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Journal of Pediatric Gastroenterology and Nutrition

36:217–222 © February 2003 Lippincott Williams & Wilkins, Inc., Philadelphia

Endoscopic Nodular Gastritis: An Endoscopic Indicator of

High-Grade Bacterial Colonization and Severe Gastritis in
Children With Helicobacter pylori
*Maria da Graça Soares Bahú, †Themis Reverbel da Silveira, ‡Ismael Maguilnick, and
§Jane Ulbrich-Kulczynski
*Pediatric Gastroenterology Unit, Hospital da Criança Conceição, Federal Department of Health, †Pediatric Gastroenterology
Unit and ‡Digestive Endoscopy Unit, Hospital de Clínicas de Porto Alegre, Universidade Federal do Rio Grande do Sul, and
§Hospital de Clínicas de Porto Alegre, Universidade Federal do Rio Grande do Sul, and Pathology Department, Hospital da
Criança Conceição, Federal Department of Health, Porto Alegre, Brazil

ABSTRACT positive predictive value (91.7%) for the diagnosis of H. pylori

Objective: To investigate the significance of endoscopic nodu- infection and was observed in 22 of 50 (44%) H. pylori-positive
lar gastritis associated with Helicobacter pylori infection. patients and in 2 of 135 (1.5%) H. pylori-negative patients. A
Methods: This prospective study included 185 children (50.8% significant association was observed between older age and the
boys) aged 1 to 12 years (mean, 6.9 ± 3.0 years) who underwent prevalence of this finding (P < 0.001). There was a significant
upper intestinal endoscopy during evaluation of chronic ab- increase in endoscopic nodular gastritis with increased H. py-
dominal pain. The authors assessed the endoscopic appearance lori density and a positive correlation (Pearson coefficient ⳱
of the stomach, noting those patients with endoscopic nodular 0.97) with increased gastritis score on histologic examination.
gastritis. Urease activity of gastric mucosal biopsies was mea- Increase in gastritis score was dependent on increased H. pylori
sured. With histologic examination, the presence and density of density in patients with gastric nodularity; this finding was
H. pylori organisms, the presence of follicular gastritis, the independent of age.
nature of inflammation, and the gastritis activity grade and Conclusions: Endoscopic findings of antral nodularity in chil-
overall gastritis score were assessed. dren suggest the presence of H. pylori infection and follicular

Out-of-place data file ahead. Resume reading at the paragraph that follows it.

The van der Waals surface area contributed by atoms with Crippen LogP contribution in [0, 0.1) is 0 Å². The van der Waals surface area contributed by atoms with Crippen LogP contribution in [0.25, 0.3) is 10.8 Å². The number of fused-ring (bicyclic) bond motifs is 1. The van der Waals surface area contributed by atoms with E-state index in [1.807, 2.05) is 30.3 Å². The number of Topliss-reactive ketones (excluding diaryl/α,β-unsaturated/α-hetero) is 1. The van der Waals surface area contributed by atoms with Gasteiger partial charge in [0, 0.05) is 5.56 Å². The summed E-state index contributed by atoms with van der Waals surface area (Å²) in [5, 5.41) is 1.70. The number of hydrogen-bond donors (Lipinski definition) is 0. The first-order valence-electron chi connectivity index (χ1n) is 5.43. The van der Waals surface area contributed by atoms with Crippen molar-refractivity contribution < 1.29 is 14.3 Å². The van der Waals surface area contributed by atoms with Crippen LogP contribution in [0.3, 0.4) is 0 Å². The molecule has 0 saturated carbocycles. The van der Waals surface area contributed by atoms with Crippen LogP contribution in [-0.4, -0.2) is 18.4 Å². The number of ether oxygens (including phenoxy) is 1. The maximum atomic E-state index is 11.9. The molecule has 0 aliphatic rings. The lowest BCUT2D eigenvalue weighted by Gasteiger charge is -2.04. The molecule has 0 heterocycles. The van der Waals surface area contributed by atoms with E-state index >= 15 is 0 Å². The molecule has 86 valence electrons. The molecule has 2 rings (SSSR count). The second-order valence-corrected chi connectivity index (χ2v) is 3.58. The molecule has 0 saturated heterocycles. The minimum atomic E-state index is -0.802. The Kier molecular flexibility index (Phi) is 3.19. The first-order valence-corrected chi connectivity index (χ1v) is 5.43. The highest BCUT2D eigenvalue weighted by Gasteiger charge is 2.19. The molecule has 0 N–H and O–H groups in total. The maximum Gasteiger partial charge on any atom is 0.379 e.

Results: H. pylori infection was identified in 50 children gastritis and may identify cases of severe gastritis and marked
(27%). Endoscopic nodular gastritis was significantly associ- bacterial colonization. JPGN 36:217–222, 2003. Key Words:
ated with active chronic gastritis and follicular gastritis. Nodu- Helicobacter pylori—Gastritis—Endoscopy—Abdominal
larity in the stomach showed a high specificity (98.5%) and pain. © 2003 Lippincott Williams & Wilkins, Inc.

Helicobacter pylori infection is a common and uni- tional level of the head of the family are also important
versally distributed bacterial infection. It is predomi- risk factors for infection (5,6).
nantly acquired in childhood (1), and more than three H. pylori infection has fulfilled Koch postulates (7)
fourths of the population in developing countries is in- and met Hill criteria for being a cause of active chronic
fected during childhood. In developed countries, infec- gastritis (8). It is the most frequent cause of chronic
tion in children is less frequent (2). The major risk factor gastritis and peptic ulcer, and is directly associated with
for H. pylori infection is crowded living conditions (1,3– gastric carcinoma and mucosa-associated lymphoid tis-
5), but epidemiologic studies have shown that poor sani- sue (MALT) lymphoma (1).
tation, lack of adequate water supply, and a low educa- The inflammation that H. pylori causes in the gastric
mucosa is not always observed macroscopically with en-
Received April 11, 2002; accepted September 30, 2002.
Supported in part by Coordenação de Aperfeiçoamento de Pessoal de doscopy, but it is identified on the histologic examination
Ensino Superior (CAPES), Brazil. of gastric biopsies (9–11). Endoscopic findings of nodu-
Technical support was provided by the Graduate Program in Gas- larity can be seen in the stomach of children much more
troenterology, Universidade Federal do Rio Grande do Sul, and the frequently than in adults. This nodularity, more often
Graduate Research Group, Hospital de Clínicas de Porto Alegre, Brazil.
Address correspondence and reprint requests to Maria da Graça observed in the gastric antrum, has been called antral
Soares Bahú, Ildefonso Simões Lopes, 201/02, 91330–180 Porto nodular gastritis (also, nodular antritis or gastric lympho-
Alegre, RS, Brazil (e-mail: nodular hyperplasia) (10,12–17). Some authors (12,13,


18) believe that this macroscopic change may predict H.

pylori infection and histologic gastritis. Other authors,
however, still question the specificity of endoscopic
nodular gastritis for H. pylori infection (19).
We performed a cross-sectional study of children with
chronic abdominal pain to investigate the association of
H. pylori infection with endoscopic nodular gastritis and
histologic features of gastritis.


Patients and Samples

One hundred eighty-five children (50.8% boys) aged 1 to 12

years (mean, 6.9 ± 3.0 years) were included in this prospective
study performed from 1997 to 1999 in two hospitals in Porto
Alegre, Brazil. All the children came from low-income fami-
lies, and the level of education of their parents was low. They
all presented with chronic abdominal pain and were referred for
upper intestinal endoscopy. Only the children whose parents
gave informed consent participated in the study. Exclusion cri-
teria were contraindication for endoscopy; use of antibiotics,
bismuth, H2 blockers, or proton pump inhibitors within 30 days FIG. 1. Nodularity seen in the gastric antrum during endoscopic
of the procedure; and use of antiinflammatory drugs or acetyl- examination.
salicylic acid (ASA) within 3 days of the procedure. Patients
taking immunosuppressive agents or chemotherapy drugs were